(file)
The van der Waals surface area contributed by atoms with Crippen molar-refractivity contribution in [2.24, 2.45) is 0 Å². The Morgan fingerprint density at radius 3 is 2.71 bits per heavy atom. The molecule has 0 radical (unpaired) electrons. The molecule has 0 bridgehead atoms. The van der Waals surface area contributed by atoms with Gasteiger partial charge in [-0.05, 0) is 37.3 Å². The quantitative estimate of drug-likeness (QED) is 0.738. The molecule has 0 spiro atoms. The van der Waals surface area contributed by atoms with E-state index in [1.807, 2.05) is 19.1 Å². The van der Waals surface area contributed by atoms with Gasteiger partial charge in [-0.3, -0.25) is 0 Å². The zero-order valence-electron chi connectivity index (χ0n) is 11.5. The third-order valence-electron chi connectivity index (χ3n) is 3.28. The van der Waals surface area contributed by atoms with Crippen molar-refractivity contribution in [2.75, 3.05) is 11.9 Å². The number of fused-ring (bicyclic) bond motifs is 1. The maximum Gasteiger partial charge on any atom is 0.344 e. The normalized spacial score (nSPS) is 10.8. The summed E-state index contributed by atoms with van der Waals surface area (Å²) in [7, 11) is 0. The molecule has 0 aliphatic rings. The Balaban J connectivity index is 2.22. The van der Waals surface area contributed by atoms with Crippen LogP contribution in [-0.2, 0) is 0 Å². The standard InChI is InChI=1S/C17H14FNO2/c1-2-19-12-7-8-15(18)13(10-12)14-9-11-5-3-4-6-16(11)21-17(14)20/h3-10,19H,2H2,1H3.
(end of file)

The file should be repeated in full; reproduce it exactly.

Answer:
The van der Waals surface area contributed by atoms with Crippen molar-refractivity contribution in [2.24, 2.45) is 0 Å². The Morgan fingerprint density at radius 3 is 2.71 bits per heavy atom. The molecule has 0 radical (unpaired) electrons. The molecule has 0 bridgehead atoms. The van der Waals surface area contributed by atoms with Gasteiger partial charge in [-0.05, 0) is 37.3 Å². The quantitative estimate of drug-likeness (QED) is 0.738. The molecule has 0 spiro atoms. The van der Waals surface area contributed by atoms with E-state index in [1.807, 2.05) is 19.1 Å². The van der Waals surface area contributed by atoms with Gasteiger partial charge in [-0.3, -0.25) is 0 Å². The zero-order valence-electron chi connectivity index (χ0n) is 11.5. The third-order valence-electron chi connectivity index (χ3n) is 3.28. The van der Waals surface area contributed by atoms with Crippen molar-refractivity contribution in [2.75, 3.05) is 11.9 Å². The number of fused-ring (bicyclic) bond motifs is 1. The maximum Gasteiger partial charge on any atom is 0.344 e. The normalized spacial score (nSPS) is 10.8. The summed E-state index contributed by atoms with van der Waals surface area (Å²) in [7, 11) is 0. The molecule has 0 aliphatic rings. The Balaban J connectivity index is 2.22. The van der Waals surface area contributed by atoms with Crippen LogP contribution in [-0.2, 0) is 0 Å². The standard InChI is InChI=1S/C17H14FNO2/c1-2-19-12-7-8-15(18)13(10-12)14-9-11-5-3-4-6-16(11)21-17(14)20/h3-10,19H,2H2,1H3.